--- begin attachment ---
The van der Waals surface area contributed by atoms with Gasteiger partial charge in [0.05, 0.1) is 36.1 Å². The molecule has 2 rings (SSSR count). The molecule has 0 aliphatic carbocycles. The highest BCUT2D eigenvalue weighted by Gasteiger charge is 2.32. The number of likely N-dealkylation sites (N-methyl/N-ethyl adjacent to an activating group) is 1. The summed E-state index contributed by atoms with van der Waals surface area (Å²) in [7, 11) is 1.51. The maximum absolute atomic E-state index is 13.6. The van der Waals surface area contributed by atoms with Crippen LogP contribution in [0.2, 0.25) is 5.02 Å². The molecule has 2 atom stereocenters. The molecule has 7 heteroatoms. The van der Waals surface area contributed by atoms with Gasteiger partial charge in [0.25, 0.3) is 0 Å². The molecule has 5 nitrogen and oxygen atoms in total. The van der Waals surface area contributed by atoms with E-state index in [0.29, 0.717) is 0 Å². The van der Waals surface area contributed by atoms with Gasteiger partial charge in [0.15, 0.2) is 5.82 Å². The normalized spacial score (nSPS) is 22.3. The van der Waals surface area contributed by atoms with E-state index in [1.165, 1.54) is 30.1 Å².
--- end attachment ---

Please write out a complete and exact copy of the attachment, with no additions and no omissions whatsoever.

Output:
The van der Waals surface area contributed by atoms with Gasteiger partial charge in [0.05, 0.1) is 36.1 Å². The molecule has 2 rings (SSSR count). The molecule has 0 aliphatic carbocycles. The highest BCUT2D eigenvalue weighted by Gasteiger charge is 2.32. The number of likely N-dealkylation sites (N-methyl/N-ethyl adjacent to an activating group) is 1. The summed E-state index contributed by atoms with van der Waals surface area (Å²) in [7, 11) is 1.51. The maximum absolute atomic E-state index is 13.6. The van der Waals surface area contributed by atoms with Crippen LogP contribution in [0.2, 0.25) is 5.02 Å². The molecule has 2 atom stereocenters. The molecule has 7 heteroatoms. The van der Waals surface area contributed by atoms with Gasteiger partial charge in [0.25, 0.3) is 0 Å². The molecule has 5 nitrogen and oxygen atoms in total. The van der Waals surface area contributed by atoms with E-state index in [0.29, 0.717) is 0 Å². The van der Waals surface area contributed by atoms with Gasteiger partial charge in [0.15, 0.2) is 5.82 Å². The normalized spacial score (nSPS) is 22.3. The van der Waals surface area contributed by atoms with E-state index in [1.165, 1.54) is 30.1 Å².